• Glue To The Rescue! Saving Lauren's Life


    FLORIDA - BACKGROUND:  A brain aneurysm is a bulge in a blood vessel in the brain.  It can leak or rupture, causing bleeding into the brain (hemorrhagic stroke).  Usually a ruptured brain aneurysm occurs in the space between the brain and the thin tissues covering the brain.  This type of hemorrhagic stroke is called a subarachnoid hemorrhage.  When an aneurysm ruptures prompt medical attention is needed.  However, most aneurysms do not rupture, cause symptoms, or create health problems.  (Source: www.mayoclinic.com)

    SYMPTOMS:  A severe headache that comes on suddenly is the key symptom of a ruptured aneurysm.  It is often described as the “worst headache” ever experienced.  Other symptoms of a ruptured aneurysm can include: nausea, vomiting, blurred vision, stiff neck, seizure, confusion, sensitivity to light, drooping eyelids, and loss of consciousness.  In some cases, an aneurysm can leak a small amount of blood into the brain, called sentinel bleeding.  It can cause the sudden, extremely severe headache too.  A severe rupture usually follows leaking.  An aneurysm that is not ruptured may not produce any symptoms if it’s small, but a large one can press on brain tissues and nerves causing: a dilated pupil, a dropping eyelid, change in vision, numbness or paralysis on one side of the face, and pain above and behind an eye.  (Source: www.mayoclinic.com)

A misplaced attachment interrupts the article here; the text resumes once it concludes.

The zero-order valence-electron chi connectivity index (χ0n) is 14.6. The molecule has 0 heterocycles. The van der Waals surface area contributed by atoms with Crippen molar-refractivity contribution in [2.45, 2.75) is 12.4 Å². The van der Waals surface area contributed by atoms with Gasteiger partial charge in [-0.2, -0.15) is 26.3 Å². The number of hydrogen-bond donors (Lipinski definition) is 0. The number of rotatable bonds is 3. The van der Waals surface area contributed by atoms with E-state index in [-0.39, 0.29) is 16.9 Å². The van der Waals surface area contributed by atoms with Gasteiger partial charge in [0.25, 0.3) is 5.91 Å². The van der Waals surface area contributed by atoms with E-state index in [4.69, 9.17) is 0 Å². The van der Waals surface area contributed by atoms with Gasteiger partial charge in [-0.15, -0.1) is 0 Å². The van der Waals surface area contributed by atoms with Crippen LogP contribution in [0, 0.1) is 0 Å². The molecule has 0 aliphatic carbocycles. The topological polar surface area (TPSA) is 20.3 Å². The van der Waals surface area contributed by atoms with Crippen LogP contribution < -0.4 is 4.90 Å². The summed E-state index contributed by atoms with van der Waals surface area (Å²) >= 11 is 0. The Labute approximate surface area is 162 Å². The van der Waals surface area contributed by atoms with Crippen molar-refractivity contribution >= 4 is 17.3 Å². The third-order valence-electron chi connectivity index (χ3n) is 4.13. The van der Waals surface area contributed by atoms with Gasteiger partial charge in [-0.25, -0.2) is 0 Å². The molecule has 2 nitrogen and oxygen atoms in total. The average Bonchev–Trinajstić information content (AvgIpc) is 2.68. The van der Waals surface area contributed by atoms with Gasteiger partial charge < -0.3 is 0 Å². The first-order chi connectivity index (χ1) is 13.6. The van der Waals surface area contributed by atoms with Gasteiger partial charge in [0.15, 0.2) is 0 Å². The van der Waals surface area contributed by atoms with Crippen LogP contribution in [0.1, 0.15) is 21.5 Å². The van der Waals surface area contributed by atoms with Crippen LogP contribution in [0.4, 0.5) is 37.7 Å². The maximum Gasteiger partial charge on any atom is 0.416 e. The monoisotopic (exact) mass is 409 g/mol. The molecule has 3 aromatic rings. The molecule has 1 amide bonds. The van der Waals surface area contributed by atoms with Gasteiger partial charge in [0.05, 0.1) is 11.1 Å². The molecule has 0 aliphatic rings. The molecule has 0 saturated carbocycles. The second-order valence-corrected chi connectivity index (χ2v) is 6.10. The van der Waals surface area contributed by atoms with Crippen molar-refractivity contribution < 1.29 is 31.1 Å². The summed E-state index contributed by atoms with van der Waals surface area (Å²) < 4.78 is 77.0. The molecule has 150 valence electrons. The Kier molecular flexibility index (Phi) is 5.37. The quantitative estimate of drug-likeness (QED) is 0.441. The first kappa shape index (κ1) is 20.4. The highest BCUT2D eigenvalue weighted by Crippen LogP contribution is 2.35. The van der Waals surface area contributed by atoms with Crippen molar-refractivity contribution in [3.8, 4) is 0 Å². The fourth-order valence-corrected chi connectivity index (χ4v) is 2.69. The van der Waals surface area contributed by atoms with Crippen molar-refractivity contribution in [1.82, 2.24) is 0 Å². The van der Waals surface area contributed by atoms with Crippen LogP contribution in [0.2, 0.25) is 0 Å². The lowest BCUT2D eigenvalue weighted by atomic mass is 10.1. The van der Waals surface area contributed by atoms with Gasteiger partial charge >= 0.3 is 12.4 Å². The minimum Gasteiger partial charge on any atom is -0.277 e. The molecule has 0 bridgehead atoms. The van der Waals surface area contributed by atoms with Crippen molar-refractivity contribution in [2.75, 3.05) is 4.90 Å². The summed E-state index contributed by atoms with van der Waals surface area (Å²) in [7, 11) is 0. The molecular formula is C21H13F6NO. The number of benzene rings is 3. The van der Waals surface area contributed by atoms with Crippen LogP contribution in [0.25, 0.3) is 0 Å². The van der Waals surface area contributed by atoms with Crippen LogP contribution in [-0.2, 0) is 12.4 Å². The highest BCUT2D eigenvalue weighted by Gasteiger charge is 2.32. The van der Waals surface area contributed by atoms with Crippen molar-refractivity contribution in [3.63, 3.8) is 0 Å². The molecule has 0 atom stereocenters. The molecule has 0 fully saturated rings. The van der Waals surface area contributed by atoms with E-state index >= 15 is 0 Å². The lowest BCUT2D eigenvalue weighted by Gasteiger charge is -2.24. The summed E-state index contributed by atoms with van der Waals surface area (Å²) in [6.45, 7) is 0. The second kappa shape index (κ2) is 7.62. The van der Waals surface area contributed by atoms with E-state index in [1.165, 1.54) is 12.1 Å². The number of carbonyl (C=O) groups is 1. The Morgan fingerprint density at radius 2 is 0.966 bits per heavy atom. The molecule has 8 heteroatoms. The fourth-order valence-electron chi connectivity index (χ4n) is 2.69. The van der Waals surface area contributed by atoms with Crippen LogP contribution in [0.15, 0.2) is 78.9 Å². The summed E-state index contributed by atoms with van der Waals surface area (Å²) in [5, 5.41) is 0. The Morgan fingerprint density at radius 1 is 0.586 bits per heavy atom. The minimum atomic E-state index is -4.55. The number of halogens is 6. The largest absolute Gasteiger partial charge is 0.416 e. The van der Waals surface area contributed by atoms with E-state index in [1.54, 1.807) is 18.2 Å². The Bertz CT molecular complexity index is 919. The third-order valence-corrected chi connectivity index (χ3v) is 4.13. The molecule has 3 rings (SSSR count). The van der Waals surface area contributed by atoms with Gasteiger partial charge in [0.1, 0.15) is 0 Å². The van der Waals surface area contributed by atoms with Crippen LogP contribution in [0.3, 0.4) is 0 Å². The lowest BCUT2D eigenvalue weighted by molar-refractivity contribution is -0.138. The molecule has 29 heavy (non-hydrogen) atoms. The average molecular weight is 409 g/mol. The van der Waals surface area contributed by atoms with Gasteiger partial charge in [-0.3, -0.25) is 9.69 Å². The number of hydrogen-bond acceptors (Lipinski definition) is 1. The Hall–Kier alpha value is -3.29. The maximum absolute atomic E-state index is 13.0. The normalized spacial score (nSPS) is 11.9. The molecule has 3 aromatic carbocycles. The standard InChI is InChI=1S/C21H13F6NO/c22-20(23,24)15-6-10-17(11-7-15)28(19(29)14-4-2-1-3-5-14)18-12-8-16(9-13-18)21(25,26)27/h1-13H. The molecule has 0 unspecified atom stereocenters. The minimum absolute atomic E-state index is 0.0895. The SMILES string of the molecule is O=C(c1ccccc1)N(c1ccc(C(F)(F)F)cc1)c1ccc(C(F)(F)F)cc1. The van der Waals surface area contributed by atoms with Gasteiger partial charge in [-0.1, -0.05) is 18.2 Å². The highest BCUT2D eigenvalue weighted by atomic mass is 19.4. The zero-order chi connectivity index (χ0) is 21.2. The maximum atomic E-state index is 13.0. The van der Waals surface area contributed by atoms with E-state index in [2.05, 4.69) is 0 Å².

NEW TECHNOLOGY:  Aneurysms can be detected and treated before they rupture, usually with minimally-invasive endovascular coiling or surgical clipping.  Surgery involves placing a small metal clip around the aneurysm to isolate it from normal blood circulation.  It will decrease the pressure on the aneurysm and will prevent it from rupturing.  Surgery will depend on the size of the aneurysm and the general health of the patient.  In the endovascular procedure, the aneurysm is first assessed by inserting a catheter into an artery in the patient’s leg into the head.  Tiny platinum coils are threaded into the catheter into the aneurysm until all of the space inside it is full.  The coils block blood flow and prevent it from rupturing.  This method is great for smaller aneurysms.  For larger ones that have a high rate of recurrence, the coils cannot fill the vessel.  Now, doctors use Onyx to fill them.  Onyx is a thick black substance that turns solid when it is exposed to blood.  It is an ethylene vinyl alcohol copolymer that was FDA approved in 2007.  Onyx is injected into the brain through a catheter.  Whenever the aneurysm is filled, the procedure is complete. (Source: www.bafound.org)

    Dr. P. Roc Chen used this treatment for arteriovenous malformation (AVM), or abnormal connection of blood vessels.  When AVM occurs, a tangle of blood vessels in the brain bypasses normal brain tissue and directly diverts blood from the arteries to the veins.  More than 50% of patients with an AVM have an intracranial hemorrhage.  Patients can have localized pain in their heads due to increased blood flow around an AVM.  Fifteen percent of AVM patients might have trouble with movement, vision, and speech.  During treatment, doctors place a catheter inside the blood vessels that supply the AVM and block off the abnormal blood vessels.  Then the Onyx, micro coils, and particles are used to stop blood flowing to the AVM.  Treatment, of course, will depend on the symptoms the patient is having, the type, size, and location of the AVM.  (Source: www.strokeassociation.org)

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